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Aroldis Chapman arrested after police clock him going 93 mph (in his car) on suspended license

David Brown
Big League Stew

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(Grove City, Ohio Police)

As his lawyers no doubt will argue at trial next month, the speed at which police clocked Aroldis Chapman traveling in his Mercedes early Monday is not what matters. Any Major League Baseball player can drive 93 mph. It's all about control.

At least that's the story his defense (attorneys Franklin and Bash?) ought to be preparing after the Cincinnati Reds' would-be closer was arrested in Grove City, Ohio, for driving on a suspended license with a citation for speeding. WLTW reports that:

Chapman, 24, was pulled over after he was recorded speeding in a black 2010 Mercedes S63 on Interstate 71 North near Interstate 270 about 12:42 a.m. Monday.

Chapman was arrested after the officer discovered he had a suspended Kentucky driver's license, according to a police report.

Our client must have been confused, your honor.

After all, we know the vanity license plate for Chapman's Mercedes reads "101 mph." No doubt, this stranger from the Caribbean must have thought that gave him the latitude to drive up to and including 101 mph. That's how they do it in Cuba. It's all in the Marx-Engels Reader!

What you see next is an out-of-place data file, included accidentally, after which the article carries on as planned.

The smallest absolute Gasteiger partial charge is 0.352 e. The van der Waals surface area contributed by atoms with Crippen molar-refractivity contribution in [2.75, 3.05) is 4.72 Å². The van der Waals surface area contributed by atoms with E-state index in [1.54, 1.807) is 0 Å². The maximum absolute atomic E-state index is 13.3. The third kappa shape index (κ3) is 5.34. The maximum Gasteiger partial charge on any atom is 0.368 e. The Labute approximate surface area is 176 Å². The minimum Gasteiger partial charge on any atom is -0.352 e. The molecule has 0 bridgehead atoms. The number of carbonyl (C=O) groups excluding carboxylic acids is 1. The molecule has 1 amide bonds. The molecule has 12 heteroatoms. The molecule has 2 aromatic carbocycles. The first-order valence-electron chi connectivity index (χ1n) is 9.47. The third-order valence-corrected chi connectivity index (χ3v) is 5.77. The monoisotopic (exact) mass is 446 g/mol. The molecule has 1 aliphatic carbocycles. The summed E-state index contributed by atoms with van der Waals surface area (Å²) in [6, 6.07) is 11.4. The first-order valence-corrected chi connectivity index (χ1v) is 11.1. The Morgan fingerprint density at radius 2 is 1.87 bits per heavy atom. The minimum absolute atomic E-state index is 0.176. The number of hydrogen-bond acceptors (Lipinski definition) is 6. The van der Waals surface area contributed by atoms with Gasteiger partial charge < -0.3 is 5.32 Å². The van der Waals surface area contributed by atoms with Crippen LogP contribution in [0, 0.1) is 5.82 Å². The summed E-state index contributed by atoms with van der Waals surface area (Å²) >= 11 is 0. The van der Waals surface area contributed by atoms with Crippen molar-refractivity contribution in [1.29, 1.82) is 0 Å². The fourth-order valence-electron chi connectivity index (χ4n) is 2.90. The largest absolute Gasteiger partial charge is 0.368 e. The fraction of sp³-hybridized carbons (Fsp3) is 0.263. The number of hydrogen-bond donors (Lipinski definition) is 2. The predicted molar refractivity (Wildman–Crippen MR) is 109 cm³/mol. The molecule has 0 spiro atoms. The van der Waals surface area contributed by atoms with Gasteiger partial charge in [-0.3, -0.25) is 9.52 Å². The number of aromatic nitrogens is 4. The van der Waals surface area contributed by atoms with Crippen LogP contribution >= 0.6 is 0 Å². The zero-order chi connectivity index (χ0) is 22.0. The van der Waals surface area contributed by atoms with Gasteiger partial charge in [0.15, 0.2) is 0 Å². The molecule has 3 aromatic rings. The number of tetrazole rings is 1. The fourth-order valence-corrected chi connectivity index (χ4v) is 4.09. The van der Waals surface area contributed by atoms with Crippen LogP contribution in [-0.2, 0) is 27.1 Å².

[Related: Reds fan catches two HR balls in same inning — then gives them away]

In all seriousness, speeding on a lightly traveled interstate during the midnight hour is one offense — and many of us have been guilty of it — but the suspended license is another. Sure, Chapman probably has developed an aversion to paperwork and bureaucracy after living most of his life in communist Cuba. Unfortunately we cannot tolerate scofflaws in this country just because one feels the need to stretch after being liberated from under the oppressive thumb of totalitarianism. Plus, we need the tax revenue.

Of greater concern, actually, might be this $18 million lawsuit filed against Chapman in Miami by the wife of a man he allegedly screwed over back in Cuba. It would seem hard to prove. Hopefully it's either a cash grab or some kind of conspiracy by the Castro government to make a defector look bad. At least that's what Franklin and Bash probably would argue. But until it's resolved, we'll have to raise our eyebrows suspiciously. It would be much better to simply watch Chapman pitch and only worry about manager Dusty Baker using him correctly.

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